Adrian Lewis produced a sublime display as he dumped 16-Time World Champion Phil Taylor out of the European Championships, courtesy of an enthralling-last leg decider in Hasselt.
Taylor started the match poorly, as Lewis established a 3-0 lead, with Phil’s average languishing in the mid 80’s. Despite this, the 16-time World Champion showed his class in leg four; hitting back-to-back maximums for an 11-darter.
Still, Taylor missed one dart at D20 to break back, enabling Lewis to enter the first interval with a healthy 4-1 lead.
Taylor responded superbly after the break, holding throw in routine fashion and subsequently breaking Lewis’s throw with an 85 finish. Nevertheless, he then squandered five darts at D4 and D2, allowing Lewis to break back instantly and regain his two-leg cushion.
Taylor delivered an instant riposte with an 88 finish on the bullseye, but his double trouble continued in the following leg, and once again he failed to cement the break of throw. Lewis led 6-4 at the break, with Taylor’s checkout rate a meagre 25%.
The next four legs went with throw, with Lewis leading 8-6, but after Taylor missed the bull for an 86 finish, the Two-Time World Champion took out 58 with his final dart to move one leg away from victory.
However, Lewis suddenly switched off and Taylor capitalised as only ‘The Power’ can, winning three legs without reply to force a nineteenth and deciding leg.
Lewis had the advantage of throw and left D20 after just 12 darts, but a timely 171 from Taylor also left D20. Adrian held his nerve, converting D20 with his third and final dart to prevail in the battle of the Potteries.
Taylor hit just 32% on the doubles but still averaged 106, which just demonstrates how consistently he scored throughout. Irrespective of this, Lewis deserves great credit for his level of composure, particularly in regards to his last-dart doubling.
Lewis will face World Champion Gary Anderson in the semi-finals this evening, after Anderson produced a late surge to defeat Jelle Klaasen 10-6. Incredibly, this will be Anderson’s first semi-final appearance at the European Championships.
The Flying Scotsman didn’t live up to his nickname in the early stages, as ‘The Cobra’ raced into a 2-0 advantage, but Anderson won two of the next three legs to go into the interval just 3-2 behind.
The 44-year-old continued from where he left off after the break, taking out 120 to move 4-3 ahead. The next two legs were shared, before the Scot won the decisive tenth leg.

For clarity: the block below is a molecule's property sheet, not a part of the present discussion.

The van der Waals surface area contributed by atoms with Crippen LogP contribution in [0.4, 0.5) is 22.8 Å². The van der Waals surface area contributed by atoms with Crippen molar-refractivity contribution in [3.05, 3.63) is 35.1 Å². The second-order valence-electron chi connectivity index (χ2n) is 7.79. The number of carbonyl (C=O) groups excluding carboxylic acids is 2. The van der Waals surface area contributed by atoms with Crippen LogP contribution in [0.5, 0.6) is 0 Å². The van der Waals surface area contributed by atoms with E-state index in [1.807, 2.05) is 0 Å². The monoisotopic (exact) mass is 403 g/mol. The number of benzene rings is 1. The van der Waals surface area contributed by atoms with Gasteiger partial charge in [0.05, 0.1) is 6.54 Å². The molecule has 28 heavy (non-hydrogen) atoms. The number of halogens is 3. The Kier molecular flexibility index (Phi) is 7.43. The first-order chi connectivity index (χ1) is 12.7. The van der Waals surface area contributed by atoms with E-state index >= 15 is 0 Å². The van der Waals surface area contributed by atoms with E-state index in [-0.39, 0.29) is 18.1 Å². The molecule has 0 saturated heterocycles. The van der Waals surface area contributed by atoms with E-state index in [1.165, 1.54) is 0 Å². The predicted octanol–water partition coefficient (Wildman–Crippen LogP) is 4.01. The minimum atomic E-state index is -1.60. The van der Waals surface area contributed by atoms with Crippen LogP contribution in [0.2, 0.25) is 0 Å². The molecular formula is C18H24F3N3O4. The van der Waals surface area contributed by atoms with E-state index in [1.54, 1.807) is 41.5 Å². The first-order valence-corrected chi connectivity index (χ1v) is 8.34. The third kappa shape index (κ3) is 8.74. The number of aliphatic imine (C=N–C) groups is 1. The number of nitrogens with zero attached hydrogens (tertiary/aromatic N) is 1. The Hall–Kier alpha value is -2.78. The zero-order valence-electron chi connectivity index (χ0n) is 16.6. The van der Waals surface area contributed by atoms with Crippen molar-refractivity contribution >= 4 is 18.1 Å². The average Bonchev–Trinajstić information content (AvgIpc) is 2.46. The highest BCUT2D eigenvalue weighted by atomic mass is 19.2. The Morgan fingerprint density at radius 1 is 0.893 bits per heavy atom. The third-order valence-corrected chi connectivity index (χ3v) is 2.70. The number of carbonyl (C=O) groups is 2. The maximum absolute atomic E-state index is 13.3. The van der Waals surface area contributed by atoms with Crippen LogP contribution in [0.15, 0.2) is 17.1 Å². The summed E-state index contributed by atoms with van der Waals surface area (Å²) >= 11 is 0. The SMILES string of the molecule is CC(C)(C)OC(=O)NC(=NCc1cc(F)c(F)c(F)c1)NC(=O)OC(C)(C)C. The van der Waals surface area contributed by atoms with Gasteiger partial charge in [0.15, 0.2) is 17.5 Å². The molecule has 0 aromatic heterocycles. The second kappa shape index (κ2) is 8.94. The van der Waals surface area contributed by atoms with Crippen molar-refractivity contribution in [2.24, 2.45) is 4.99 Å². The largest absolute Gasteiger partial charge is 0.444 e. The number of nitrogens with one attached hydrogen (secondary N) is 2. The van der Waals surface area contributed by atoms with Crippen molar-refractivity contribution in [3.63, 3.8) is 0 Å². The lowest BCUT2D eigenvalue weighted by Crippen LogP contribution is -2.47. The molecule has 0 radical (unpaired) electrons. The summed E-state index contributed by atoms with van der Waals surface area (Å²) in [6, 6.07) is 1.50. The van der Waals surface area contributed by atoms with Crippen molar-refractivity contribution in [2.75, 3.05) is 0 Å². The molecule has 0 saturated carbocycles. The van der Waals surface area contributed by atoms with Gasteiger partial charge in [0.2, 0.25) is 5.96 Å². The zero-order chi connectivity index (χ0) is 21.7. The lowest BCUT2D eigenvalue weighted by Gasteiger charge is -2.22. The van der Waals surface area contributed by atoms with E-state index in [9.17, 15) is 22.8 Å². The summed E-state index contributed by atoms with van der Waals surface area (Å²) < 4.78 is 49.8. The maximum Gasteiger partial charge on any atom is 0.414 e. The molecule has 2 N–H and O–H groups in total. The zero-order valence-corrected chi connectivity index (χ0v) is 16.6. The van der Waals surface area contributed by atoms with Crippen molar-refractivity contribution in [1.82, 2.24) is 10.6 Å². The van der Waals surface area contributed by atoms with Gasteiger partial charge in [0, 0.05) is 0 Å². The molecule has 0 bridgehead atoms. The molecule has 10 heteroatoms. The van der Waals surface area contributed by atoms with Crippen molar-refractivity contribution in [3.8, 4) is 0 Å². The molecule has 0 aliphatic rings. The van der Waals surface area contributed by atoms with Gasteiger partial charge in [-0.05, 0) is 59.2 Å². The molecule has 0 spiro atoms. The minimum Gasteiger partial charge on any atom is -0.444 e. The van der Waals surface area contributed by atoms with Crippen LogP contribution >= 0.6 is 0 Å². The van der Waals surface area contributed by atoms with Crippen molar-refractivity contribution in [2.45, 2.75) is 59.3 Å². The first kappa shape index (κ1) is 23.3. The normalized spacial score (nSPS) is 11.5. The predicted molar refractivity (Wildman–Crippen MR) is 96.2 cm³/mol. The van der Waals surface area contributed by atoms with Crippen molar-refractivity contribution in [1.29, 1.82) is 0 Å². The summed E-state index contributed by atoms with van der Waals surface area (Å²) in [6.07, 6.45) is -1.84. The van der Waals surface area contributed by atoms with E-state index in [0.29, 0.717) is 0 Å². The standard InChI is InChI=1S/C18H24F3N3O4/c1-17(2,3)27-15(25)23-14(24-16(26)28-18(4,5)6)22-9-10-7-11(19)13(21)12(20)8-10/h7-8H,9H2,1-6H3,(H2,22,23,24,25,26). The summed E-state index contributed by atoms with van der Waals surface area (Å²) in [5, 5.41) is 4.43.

Klaasen, who was clinical on the doubles against both Raymond van Barneveld and James Wade, missed two darts at D20 for a 97 finish; Anderson capitalised superbly, taking out 62 in two darts to establish a 6-4 lead.
Anderson had the momentum and refused to relinquish control. He produced a classy 98 checkout for an 8-5 advantage, before hitting 3 180’s in the final three legs to seal a 10-6 victory.
Anderson appeared to be playing within himself, yet still averaged 103 and hit 58% on the doubles. Klaasen scored well, particularly early on, although he wasn’t able to produce the necessary shots in the critical moments.
However, Klaasen shouldn’t be disheartened. He is certainly a player on the up; he’s now reached two successive major quarter-finals and he’s closing in on a top 16 spot. He’ll take immense encouragement from his performances this weekend.
Elsewhere, World Number 1 Michael van Gerwen produced a stunning performance as he dispatched Dave Chisnall 10-4 to set up a semi-final meeting with his old adversary, Wright.
Chisnall started superbly, holding throw with a 14-darter, but van Gerwen’s response was emphatic, as he reeled off four successive legs to lead 4-1 at the break, thanks to a clinical 76 finish in the fifth leg.
Chizzy produced a 76 checkout of his own to break throw in the sixth leg, but he then squandered a wonderful chance to reduce the deficit to the solitary leg, missing 5 darts at double. This enabled van Gerwen to take a 5-2 lead, which he soon extended with an 85 finish.
The St Helen’s star kept his slender hopes of victory alive with an 82 finish, but the contest was essentially decided in the tenth leg. Chisnall hit a maximum and a 121 to leave D10, but van Gerwen produced a breath-taking 132 checkout (Bull, Bull, D16) to establish a commanding 7-3 advantage.
Chisnall won the first leg after the interval, but van Gerwen was in cruise control, and won three consecutive legs to seal a 10-4 victory, culminating with a delightful 10-darter.
Chisnall didn’t play poorly, but he did miss a few key opportunities at double, whereas van Gerwen was at his clinical best. He combined relentless scoring with nerveless finishing; a fearsome combination.
Finally, Peter Wright kept alive his hopes of winning a maiden PDC major, as he thrashed compatriot John Henderson 10-4 to reach his fifth TV major semi-final.
Wright completely monopolised the scoring stakes in the opening stages, but uncharacteristic fragility on the doubles from Snakebite allowed Henderson to stay in touch. Wright led 4-2 but was averaging 17 points more than ‘Big John’.
However, as Wright’s doubling improved, Henderson was simply unable to live with the World Number Four. Henderson’s doubling was far from convincing, as Snakebite hit 9 maximums en route to winning six of the remaining eight legs to clinch a comprehensive victory.